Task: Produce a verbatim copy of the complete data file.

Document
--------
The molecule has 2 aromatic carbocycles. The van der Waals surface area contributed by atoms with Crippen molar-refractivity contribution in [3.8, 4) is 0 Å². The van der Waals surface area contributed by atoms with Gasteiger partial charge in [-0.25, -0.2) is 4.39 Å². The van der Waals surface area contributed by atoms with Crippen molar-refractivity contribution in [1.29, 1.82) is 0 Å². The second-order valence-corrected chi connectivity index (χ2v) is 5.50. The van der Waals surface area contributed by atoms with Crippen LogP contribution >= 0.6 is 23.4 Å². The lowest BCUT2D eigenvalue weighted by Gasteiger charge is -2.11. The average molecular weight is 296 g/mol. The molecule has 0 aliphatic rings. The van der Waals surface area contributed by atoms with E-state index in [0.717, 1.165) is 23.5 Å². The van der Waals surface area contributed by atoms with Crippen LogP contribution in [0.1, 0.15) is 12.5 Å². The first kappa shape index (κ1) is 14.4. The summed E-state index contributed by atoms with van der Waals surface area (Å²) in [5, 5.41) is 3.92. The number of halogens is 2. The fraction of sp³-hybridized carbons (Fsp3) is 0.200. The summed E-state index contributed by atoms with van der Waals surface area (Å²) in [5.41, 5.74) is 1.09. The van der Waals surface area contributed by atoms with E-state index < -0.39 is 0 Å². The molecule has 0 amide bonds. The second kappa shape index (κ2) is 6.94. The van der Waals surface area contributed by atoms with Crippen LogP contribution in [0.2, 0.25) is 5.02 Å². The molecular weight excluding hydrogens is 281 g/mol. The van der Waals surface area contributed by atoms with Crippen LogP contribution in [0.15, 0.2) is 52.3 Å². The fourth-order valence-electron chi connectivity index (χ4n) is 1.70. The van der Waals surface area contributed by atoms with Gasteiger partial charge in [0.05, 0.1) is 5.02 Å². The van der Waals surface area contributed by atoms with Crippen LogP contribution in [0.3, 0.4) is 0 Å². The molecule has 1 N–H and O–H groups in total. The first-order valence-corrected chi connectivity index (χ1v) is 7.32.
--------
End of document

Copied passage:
The molecule has 2 aromatic carbocycles. The van der Waals surface area contributed by atoms with Crippen molar-refractivity contribution in [3.8, 4) is 0 Å². The van der Waals surface area contributed by atoms with Gasteiger partial charge in [-0.25, -0.2) is 4.39 Å². The van der Waals surface area contributed by atoms with Crippen molar-refractivity contribution in [1.29, 1.82) is 0 Å². The second-order valence-corrected chi connectivity index (χ2v) is 5.50. The van der Waals surface area contributed by atoms with Crippen LogP contribution >= 0.6 is 23.4 Å². The lowest BCUT2D eigenvalue weighted by Gasteiger charge is -2.11. The average molecular weight is 296 g/mol. The molecule has 0 aliphatic rings. The van der Waals surface area contributed by atoms with E-state index in [0.717, 1.165) is 23.5 Å². The van der Waals surface area contributed by atoms with Crippen LogP contribution in [0.1, 0.15) is 12.5 Å². The first kappa shape index (κ1) is 14.4. The summed E-state index contributed by atoms with van der Waals surface area (Å²) in [5, 5.41) is 3.92. The number of halogens is 2. The fraction of sp³-hybridized carbons (Fsp3) is 0.200. The summed E-state index contributed by atoms with van der Waals surface area (Å²) in [5.41, 5.74) is 1.09. The van der Waals surface area contributed by atoms with E-state index < -0.39 is 0 Å². The molecule has 0 amide bonds. The second kappa shape index (κ2) is 6.94. The van der Waals surface area contributed by atoms with Crippen LogP contribution in [0.2, 0.25) is 5.02 Å². The molecular weight excluding hydrogens is 281 g/mol. The van der Waals surface area contributed by atoms with Crippen LogP contribution in [0.15, 0.2) is 52.3 Å². The fourth-order valence-electron chi connectivity index (χ4n) is 1.70. The van der Waals surface area contributed by atoms with Gasteiger partial charge in [0.05, 0.1) is 5.02 Å². The van der Waals surface area contributed by atoms with Crippen LogP contribution in [0.3, 0.4) is 0 Å². The molecule has 1 N–H and O–H groups in total. The first-order valence-corrected chi connectivity index (χ1v) is 7.32.